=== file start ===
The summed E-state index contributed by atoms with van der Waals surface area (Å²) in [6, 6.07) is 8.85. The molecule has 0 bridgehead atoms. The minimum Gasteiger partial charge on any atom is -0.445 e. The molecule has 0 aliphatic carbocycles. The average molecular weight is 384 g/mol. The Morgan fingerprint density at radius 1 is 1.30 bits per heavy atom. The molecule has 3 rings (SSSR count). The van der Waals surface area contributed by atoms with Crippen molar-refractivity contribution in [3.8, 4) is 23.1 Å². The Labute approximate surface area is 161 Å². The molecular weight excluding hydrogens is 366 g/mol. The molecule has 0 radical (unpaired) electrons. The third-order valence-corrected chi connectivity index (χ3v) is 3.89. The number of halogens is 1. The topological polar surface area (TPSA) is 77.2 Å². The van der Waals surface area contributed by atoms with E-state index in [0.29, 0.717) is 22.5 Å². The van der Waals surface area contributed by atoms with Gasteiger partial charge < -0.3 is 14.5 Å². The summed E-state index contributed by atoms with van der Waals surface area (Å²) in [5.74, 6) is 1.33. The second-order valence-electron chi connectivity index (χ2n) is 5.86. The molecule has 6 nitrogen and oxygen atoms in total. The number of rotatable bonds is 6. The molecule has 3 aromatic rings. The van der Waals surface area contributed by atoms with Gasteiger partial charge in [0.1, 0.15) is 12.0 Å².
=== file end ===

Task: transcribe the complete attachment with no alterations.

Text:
The summed E-state index contributed by atoms with van der Waals surface area (Å²) in [6, 6.07) is 8.85. The molecule has 0 bridgehead atoms. The minimum Gasteiger partial charge on any atom is -0.445 e. The molecule has 0 aliphatic carbocycles. The average molecular weight is 384 g/mol. The Morgan fingerprint density at radius 1 is 1.30 bits per heavy atom. The molecule has 3 rings (SSSR count). The van der Waals surface area contributed by atoms with Crippen molar-refractivity contribution in [3.8, 4) is 23.1 Å². The Labute approximate surface area is 161 Å². The molecular weight excluding hydrogens is 366 g/mol. The molecule has 0 radical (unpaired) electrons. The third-order valence-corrected chi connectivity index (χ3v) is 3.89. The number of halogens is 1. The topological polar surface area (TPSA) is 77.2 Å². The van der Waals surface area contributed by atoms with E-state index in [0.29, 0.717) is 22.5 Å². The van der Waals surface area contributed by atoms with Gasteiger partial charge < -0.3 is 14.5 Å². The summed E-state index contributed by atoms with van der Waals surface area (Å²) in [5.74, 6) is 1.33. The second-order valence-electron chi connectivity index (χ2n) is 5.86. The molecule has 6 nitrogen and oxygen atoms in total. The number of rotatable bonds is 6. The molecule has 3 aromatic rings. The van der Waals surface area contributed by atoms with Gasteiger partial charge in [0.1, 0.15) is 12.0 Å².